Although a lot of these conflicts which occurred during the Red Summer seem to stem from far away places like Chicago or the deep South, Sieber actually discovered an instance of violence which took place right here at the University of Maine in two buildings that still stand today: Hannibal Hamlin Hall and the Cyrus Pavilion Theatre. On April 29, 1919, a group of 60 first-year students attacked the dorm room of Samuel and Roger Courtney, two Black brothers who were attending UMaine after serving in WWI. They were the sons of a very prominent doctor in Boston who was outspoken about being a member of the Black community and wanted his sons to have amazing opportunities in life.
The brothers escaped the unwarranted attack, fighting back out of self-defense, which sparked a manhunt for the pair throughout Bangor, Old Town and Orono. When they were finally found, the brothers were marched approximately four miles back to campus with livestock harnesses around their necks and led into the Cyrus Pavilion Theatre which used to be used for livestock shows. There they were undressed and forced to slap hot molasses on each other. Then, feathers presumably from pillows in the dorms, were pressed onto the molasses essentially tarring and feathering the men in front of hundreds of people. Unfortunately, the brothers were likely targeted because they were athletic, popular amongst female students, and veterans of WWI. Until very recently, UMaine placed all the blame on the Courtney brothers for this incident and they did not end up graduating. However, President Joan Ferrini-Mundy did reverse this statement in a memo to students and staff earlier this year.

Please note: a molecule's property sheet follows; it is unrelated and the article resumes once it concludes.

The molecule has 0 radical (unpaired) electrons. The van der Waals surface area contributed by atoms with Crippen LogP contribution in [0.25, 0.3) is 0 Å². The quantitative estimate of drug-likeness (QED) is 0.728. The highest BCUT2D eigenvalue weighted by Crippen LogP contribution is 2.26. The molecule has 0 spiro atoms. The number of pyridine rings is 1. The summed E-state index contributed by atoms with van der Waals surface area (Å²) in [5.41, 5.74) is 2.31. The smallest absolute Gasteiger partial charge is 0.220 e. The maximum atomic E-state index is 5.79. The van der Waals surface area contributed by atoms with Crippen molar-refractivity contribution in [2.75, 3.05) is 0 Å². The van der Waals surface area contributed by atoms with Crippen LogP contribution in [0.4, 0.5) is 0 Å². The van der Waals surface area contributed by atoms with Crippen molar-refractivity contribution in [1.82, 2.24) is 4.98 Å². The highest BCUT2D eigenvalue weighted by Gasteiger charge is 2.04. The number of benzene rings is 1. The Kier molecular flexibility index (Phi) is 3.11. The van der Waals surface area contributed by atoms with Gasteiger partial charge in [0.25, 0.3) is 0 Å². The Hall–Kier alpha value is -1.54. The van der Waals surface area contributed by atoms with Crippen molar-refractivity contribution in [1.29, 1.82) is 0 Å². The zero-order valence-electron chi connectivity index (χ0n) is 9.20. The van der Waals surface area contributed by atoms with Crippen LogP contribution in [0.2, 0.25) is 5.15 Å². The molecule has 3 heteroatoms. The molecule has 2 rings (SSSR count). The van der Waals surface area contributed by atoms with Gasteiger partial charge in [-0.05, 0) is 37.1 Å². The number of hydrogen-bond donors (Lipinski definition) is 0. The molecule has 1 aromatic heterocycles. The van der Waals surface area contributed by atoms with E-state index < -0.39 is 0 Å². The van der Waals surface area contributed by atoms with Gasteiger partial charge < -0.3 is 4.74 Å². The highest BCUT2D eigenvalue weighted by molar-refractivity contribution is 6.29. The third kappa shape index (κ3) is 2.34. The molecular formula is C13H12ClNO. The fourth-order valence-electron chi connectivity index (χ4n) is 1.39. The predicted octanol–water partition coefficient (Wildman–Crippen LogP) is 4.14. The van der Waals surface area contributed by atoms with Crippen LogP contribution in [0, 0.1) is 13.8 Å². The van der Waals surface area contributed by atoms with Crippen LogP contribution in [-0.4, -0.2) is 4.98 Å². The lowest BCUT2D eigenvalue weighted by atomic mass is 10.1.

Sieber thinks that this discovery is important to examine further for a number of reasons.